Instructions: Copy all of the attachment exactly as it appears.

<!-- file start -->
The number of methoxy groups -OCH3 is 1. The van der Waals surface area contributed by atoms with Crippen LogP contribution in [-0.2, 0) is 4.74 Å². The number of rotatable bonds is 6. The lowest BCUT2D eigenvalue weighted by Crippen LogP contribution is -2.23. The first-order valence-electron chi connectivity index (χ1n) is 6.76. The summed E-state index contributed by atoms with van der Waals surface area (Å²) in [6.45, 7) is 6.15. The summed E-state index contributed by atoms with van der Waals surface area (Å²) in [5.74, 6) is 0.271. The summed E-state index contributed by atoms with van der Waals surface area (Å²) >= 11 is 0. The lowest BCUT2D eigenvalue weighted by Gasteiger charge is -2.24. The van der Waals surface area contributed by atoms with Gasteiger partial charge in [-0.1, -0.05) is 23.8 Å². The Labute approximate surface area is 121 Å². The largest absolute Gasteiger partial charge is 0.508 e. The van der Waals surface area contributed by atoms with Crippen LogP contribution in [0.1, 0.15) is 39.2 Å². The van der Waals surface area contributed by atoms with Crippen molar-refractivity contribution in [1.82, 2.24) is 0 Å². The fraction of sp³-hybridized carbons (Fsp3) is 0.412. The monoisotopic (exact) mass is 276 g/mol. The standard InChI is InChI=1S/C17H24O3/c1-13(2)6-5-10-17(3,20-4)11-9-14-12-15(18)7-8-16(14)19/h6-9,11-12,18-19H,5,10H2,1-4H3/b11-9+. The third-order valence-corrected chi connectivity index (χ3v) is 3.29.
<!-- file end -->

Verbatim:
The number of methoxy groups -OCH3 is 1. The van der Waals surface area contributed by atoms with Crippen LogP contribution in [-0.2, 0) is 4.74 Å². The number of rotatable bonds is 6. The lowest BCUT2D eigenvalue weighted by Crippen LogP contribution is -2.23. The first-order valence-electron chi connectivity index (χ1n) is 6.76. The summed E-state index contributed by atoms with van der Waals surface area (Å²) in [6.45, 7) is 6.15. The summed E-state index contributed by atoms with van der Waals surface area (Å²) in [5.74, 6) is 0.271. The summed E-state index contributed by atoms with van der Waals surface area (Å²) >= 11 is 0. The lowest BCUT2D eigenvalue weighted by Gasteiger charge is -2.24. The van der Waals surface area contributed by atoms with Gasteiger partial charge in [-0.1, -0.05) is 23.8 Å². The Labute approximate surface area is 121 Å². The largest absolute Gasteiger partial charge is 0.508 e. The van der Waals surface area contributed by atoms with Crippen LogP contribution in [0.1, 0.15) is 39.2 Å². The van der Waals surface area contributed by atoms with Crippen molar-refractivity contribution in [1.82, 2.24) is 0 Å². The fraction of sp³-hybridized carbons (Fsp3) is 0.412. The monoisotopic (exact) mass is 276 g/mol. The standard InChI is InChI=1S/C17H24O3/c1-13(2)6-5-10-17(3,20-4)11-9-14-12-15(18)7-8-16(14)19/h6-9,11-12,18-19H,5,10H2,1-4H3/b11-9+. The third-order valence-corrected chi connectivity index (χ3v) is 3.29.